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Labour market outcomes for people with a spinal cord injury

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  • Rowell, David
  • Connelly, Luke

Abstract

The consequences of spinal cord injury are profound and extend well beyond the immediate loss of mobility and sensation. Employment is a well-recognised rehabilitation goal. In this study, we examine the impact of a publicly funded "package" of services that is designed to enable people with a spinal cord injury to return to the workplace. Specifically, this package of services provided client directed assistance for assisting the recipient with the activities of daily living (e.g., bathing, food preparation, etc.). We combine primary data collection methods well developed in other scientific disciplines, but less frequently utilised within economics, with traditional econometric techniques, to present a novel approach to this methodological issue. The Spinal Injuries Survey Instrument was developed and administered using a matched sampling approach. Collected data included, labour market outcomes, exposure to the packages, as well as clinical and demographic covariates commonly identified by the spinal cord injury literature. Concern for endogeneity was addressed by collecting data on several variables that might serve as suitable instruments for the econometric work and measures of otherwise-unobserved sources of heterogeneity. For example, a psychological measure of "attributional style was adapted from the field of psychology in order to control for a potentially confounding source of latent individual heterogeneity, viz. "motivation". While our results find zero marginal effect of support packages on labour market outcomes, we find that training undertaken post-injury and age are both positively correlated with labour market participation.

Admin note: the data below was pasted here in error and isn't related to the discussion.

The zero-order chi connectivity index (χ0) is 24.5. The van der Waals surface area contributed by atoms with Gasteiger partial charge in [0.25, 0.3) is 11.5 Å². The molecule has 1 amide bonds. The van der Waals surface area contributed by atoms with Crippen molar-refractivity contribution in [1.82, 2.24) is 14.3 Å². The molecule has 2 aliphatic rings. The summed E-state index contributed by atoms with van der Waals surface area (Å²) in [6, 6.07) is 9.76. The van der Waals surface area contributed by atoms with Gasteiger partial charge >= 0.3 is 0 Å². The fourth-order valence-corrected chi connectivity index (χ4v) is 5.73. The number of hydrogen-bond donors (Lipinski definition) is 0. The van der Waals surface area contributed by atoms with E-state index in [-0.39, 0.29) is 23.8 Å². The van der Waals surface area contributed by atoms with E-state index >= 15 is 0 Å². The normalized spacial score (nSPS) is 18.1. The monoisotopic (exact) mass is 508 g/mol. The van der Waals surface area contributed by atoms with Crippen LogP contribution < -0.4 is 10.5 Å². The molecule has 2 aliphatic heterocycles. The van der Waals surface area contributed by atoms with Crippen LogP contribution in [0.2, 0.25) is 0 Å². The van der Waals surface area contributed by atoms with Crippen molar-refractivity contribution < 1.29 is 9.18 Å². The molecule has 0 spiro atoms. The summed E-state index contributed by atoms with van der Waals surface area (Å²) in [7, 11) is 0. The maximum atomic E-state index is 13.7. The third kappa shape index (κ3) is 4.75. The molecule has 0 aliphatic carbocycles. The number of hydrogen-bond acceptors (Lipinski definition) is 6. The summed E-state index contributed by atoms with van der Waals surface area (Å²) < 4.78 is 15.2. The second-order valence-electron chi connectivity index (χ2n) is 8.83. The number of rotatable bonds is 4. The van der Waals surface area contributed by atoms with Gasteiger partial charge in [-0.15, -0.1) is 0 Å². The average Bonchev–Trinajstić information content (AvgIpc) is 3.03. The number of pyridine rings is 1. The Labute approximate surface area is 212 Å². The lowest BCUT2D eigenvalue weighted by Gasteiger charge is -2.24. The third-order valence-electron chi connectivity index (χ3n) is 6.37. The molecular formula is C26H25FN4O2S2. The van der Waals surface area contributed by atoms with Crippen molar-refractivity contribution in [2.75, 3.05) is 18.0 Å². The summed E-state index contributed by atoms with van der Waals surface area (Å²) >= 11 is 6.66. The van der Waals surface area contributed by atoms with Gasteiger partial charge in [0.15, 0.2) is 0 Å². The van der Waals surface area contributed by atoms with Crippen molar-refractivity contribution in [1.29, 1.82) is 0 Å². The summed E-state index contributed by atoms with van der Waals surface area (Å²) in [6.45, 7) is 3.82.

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Bibliographic Info

Article provided by Elsevier in its journal Economics & Human Biology.

Volume (Year): 8 (2010)
Issue (Month): 2 (July)
Pages: 223-232

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Handle: RePEc:eee:ehbiol:v:8:y:2010:i:2:p:223-232

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Web page: http://www.elsevier.com/locate/inca/622964

Related research

Keywords: Spinal cord injury Employment Endogeneity;

References

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  1. H. Shelton Brown & José A. Pagán & Elena Bastida, 2005. "The impact of diabetes on employment: genetic IVs in a bivariate probit," Health Economics, John Wiley & Sons, Ltd., vol. 14(5), pages 537-544.
  2. Alan Krueger & Douglas Kruse, 1995. "Labor Market Effects of Spinal Cord Injuries in the Dawn of the Computer Age," Working Papers 728, Princeton University, Department of Economics, Industrial Relations Section..
  3. repec:fth:prinin:349 is not listed on IDEAS
  4. Heckman, James, 2013. "Sample selection bias as a specification error," Applied Econometrics, Publishing House "SINERGIA PRESS", vol. 31(3), pages 129-137.
  5. Douglas Staiger & James H. Stock, 1994. "Instrumental Variables Regression with Weak Instruments," NBER Technical Working Papers 0151, National Bureau of Economic Research, Inc.
  6. Laura Greene Knapp & Terry Seaks, 1998. "A Hausman test for a dummy variable in probit," Applied Economics Letters, Taylor & Francis Journals, vol. 5(5), pages 321-323.
  7. Dranove, David & Wehner, Paul, 1994. "Physician-induced demand for childbirths," Journal of Health Economics, Elsevier, vol. 13(1), pages 61-73, March.
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Cited by:
  1. Brady, Gerard, 2013. "Network social capital and labour market outcomes Evidence from Ireland," MPRA Paper 47391, University Library of Munich, Germany.

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